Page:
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Photo: Jahi Chikwendiu / The Washington Post via Getty Images

"The White House is planning to make a major announcement today about whether it will impose new limits on steel and aluminum imports, ... following months of speculation about whether President Trump would follow through on trade threats and impose tariffs that could roil global markets," The Washington Post reports.

But the news comes as a big surprise to many administration officials, signaling a truly remarkable breakdown in process — and the event may not happen.

The confusion last night among senior officials on the trade announcement — a decision of global consequence — is like nothing I've seen in the Kelly era:

  • A staunch Trump loyalist inside the administration texted: “This is venturing into ‘OK, this is just too much’ territory.”
  • Senior White House officials had no idea what was going on, and tried to find out after seeing the WashPost story.

And today...

Be smart: This is a good illustration of catching Trump at the right moment — which senior administration officials believe is what Commerce Secretary Wilbur Ross and possibly trade adviser Peter Navarro did.

  • Trump is mad and feels he’s being poorly served by staff. And he wants tariffs, dammit!
  • So when somebody says: "You know, Mr., President, you could just do it," that’s pretty appealing.

Go deeper

34 mins ago - Politics & Policy

Biden's latest executive order: Buy American

President Joe R. Biden speaks about the economy before signing executive orders in the State Dining Room at the White House on Friday, Jan 22, 2021 in Washington, DC. (Photo by Jabin Botsford/The Washington Post via Getty Images)

President Joe Biden will continue his flurry of executive orders on Monday, signing a new directive to require the federal government to “buy American” for products and services.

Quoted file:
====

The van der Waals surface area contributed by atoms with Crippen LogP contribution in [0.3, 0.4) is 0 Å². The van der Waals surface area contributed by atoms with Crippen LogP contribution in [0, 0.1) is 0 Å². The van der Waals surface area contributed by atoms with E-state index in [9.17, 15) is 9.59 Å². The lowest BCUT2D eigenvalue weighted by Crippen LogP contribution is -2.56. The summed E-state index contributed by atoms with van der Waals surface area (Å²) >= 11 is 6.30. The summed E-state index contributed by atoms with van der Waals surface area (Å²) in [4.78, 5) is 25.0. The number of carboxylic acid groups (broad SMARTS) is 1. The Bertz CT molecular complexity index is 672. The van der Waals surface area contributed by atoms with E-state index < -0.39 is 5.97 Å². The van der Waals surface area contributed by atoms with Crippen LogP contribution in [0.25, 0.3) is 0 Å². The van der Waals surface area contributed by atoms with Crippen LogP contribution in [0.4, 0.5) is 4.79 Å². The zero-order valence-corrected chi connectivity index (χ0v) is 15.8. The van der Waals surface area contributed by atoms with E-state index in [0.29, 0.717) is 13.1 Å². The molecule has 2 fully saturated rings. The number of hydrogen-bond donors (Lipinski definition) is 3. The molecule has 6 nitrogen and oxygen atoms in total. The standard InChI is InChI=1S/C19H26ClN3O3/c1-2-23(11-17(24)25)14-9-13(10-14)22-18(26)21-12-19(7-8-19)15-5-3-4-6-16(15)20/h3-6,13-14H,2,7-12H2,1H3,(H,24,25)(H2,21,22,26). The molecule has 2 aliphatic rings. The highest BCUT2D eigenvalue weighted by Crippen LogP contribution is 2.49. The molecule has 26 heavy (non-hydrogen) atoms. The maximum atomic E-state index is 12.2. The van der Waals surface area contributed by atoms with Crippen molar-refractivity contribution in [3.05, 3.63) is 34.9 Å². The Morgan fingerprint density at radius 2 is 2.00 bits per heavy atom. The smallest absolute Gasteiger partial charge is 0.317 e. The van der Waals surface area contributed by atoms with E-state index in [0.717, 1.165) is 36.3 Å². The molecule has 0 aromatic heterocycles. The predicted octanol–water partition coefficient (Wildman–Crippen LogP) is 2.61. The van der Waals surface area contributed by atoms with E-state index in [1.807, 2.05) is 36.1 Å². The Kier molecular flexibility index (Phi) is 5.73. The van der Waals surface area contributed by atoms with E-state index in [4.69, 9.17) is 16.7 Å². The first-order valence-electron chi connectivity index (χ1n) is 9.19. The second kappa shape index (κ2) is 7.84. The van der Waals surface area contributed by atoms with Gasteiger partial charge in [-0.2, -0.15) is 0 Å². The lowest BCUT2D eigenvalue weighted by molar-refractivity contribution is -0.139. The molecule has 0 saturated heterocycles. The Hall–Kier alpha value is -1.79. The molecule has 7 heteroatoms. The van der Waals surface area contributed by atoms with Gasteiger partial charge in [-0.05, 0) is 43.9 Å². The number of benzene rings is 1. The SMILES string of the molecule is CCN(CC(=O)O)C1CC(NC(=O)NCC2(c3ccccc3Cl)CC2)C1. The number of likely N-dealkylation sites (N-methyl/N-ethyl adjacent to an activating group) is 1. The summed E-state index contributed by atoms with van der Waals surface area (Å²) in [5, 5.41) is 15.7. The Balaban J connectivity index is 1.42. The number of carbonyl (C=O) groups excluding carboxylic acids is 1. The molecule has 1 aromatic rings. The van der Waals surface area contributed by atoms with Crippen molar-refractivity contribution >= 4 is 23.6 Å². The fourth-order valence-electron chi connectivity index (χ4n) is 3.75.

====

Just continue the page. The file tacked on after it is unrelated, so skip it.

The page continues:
Why it matters: The executive action is yet another attempt by Biden to accomplish goals administratively without waiting for the backing of Congress. The new order echoes Biden's $400 billion campaign pledge to increase government purchases of American goods.

Tech digs in for long domestic terror fight

Illustration: Sarah Grillo/Axios

With domestic extremist networks scrambling to regroup online, experts fear the next attack could come from a radicalized individual — much harder than coordinated mass events for law enforcement and platforms to detect or deter.

The big picture: Companies like Facebook and Twitter stepped up enforcement and their conversations with law enforcement ahead of Inauguration Day. But they'll be tested as the threat rises that impatient lone-wolf attackers will lash out.

The pandemic could be worsening childhood obesity

Illustration: Aïda Amer/Axios

The 10-month long school closures and the coronavirus pandemic are expected to have a big impact on childhood obesity rates.

Why it matters: About one in five children are obese in the U.S. — an all-time high — with worsening obesity rates across income and racial and ethnic groups, data from the National Health and Nutrition Examination Survey show.